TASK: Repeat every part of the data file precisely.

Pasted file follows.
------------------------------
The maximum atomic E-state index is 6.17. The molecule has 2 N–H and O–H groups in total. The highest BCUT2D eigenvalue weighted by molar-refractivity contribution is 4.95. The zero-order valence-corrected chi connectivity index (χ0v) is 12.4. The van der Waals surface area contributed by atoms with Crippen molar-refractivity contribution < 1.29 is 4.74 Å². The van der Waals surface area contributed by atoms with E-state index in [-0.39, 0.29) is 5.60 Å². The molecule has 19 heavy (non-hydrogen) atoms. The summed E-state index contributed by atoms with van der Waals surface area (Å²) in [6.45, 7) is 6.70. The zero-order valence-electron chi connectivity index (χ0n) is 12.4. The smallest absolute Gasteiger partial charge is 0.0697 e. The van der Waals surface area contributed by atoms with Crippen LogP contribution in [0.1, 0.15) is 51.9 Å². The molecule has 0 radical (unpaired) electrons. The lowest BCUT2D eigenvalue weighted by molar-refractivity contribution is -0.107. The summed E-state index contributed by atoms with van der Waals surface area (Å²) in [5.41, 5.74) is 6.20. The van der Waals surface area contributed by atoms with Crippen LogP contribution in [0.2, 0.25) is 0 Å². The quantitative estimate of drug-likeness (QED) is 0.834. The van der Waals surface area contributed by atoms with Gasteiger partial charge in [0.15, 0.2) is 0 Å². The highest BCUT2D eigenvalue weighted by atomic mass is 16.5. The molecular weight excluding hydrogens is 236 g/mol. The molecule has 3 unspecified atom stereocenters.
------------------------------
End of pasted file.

The maximum atomic E-state index is 6.17. The molecule has 2 N–H and O–H groups in total. The highest BCUT2D eigenvalue weighted by molar-refractivity contribution is 4.95. The zero-order valence-corrected chi connectivity index (χ0v) is 12.4. The van der Waals surface area contributed by atoms with Crippen molar-refractivity contribution < 1.29 is 4.74 Å². The van der Waals surface area contributed by atoms with E-state index in [-0.39, 0.29) is 5.60 Å². The molecule has 19 heavy (non-hydrogen) atoms. The summed E-state index contributed by atoms with van der Waals surface area (Å²) in [6.45, 7) is 6.70. The zero-order valence-electron chi connectivity index (χ0n) is 12.4. The smallest absolute Gasteiger partial charge is 0.0697 e. The van der Waals surface area contributed by atoms with Crippen LogP contribution in [0.1, 0.15) is 51.9 Å². The molecule has 0 radical (unpaired) electrons. The lowest BCUT2D eigenvalue weighted by molar-refractivity contribution is -0.107. The summed E-state index contributed by atoms with van der Waals surface area (Å²) in [5.41, 5.74) is 6.20. The van der Waals surface area contributed by atoms with Crippen LogP contribution in [0.2, 0.25) is 0 Å². The quantitative estimate of drug-likeness (QED) is 0.834. The van der Waals surface area contributed by atoms with Gasteiger partial charge in [0.15, 0.2) is 0 Å². The highest BCUT2D eigenvalue weighted by atomic mass is 16.5. The molecular weight excluding hydrogens is 236 g/mol. The molecule has 3 unspecified atom stereocenters.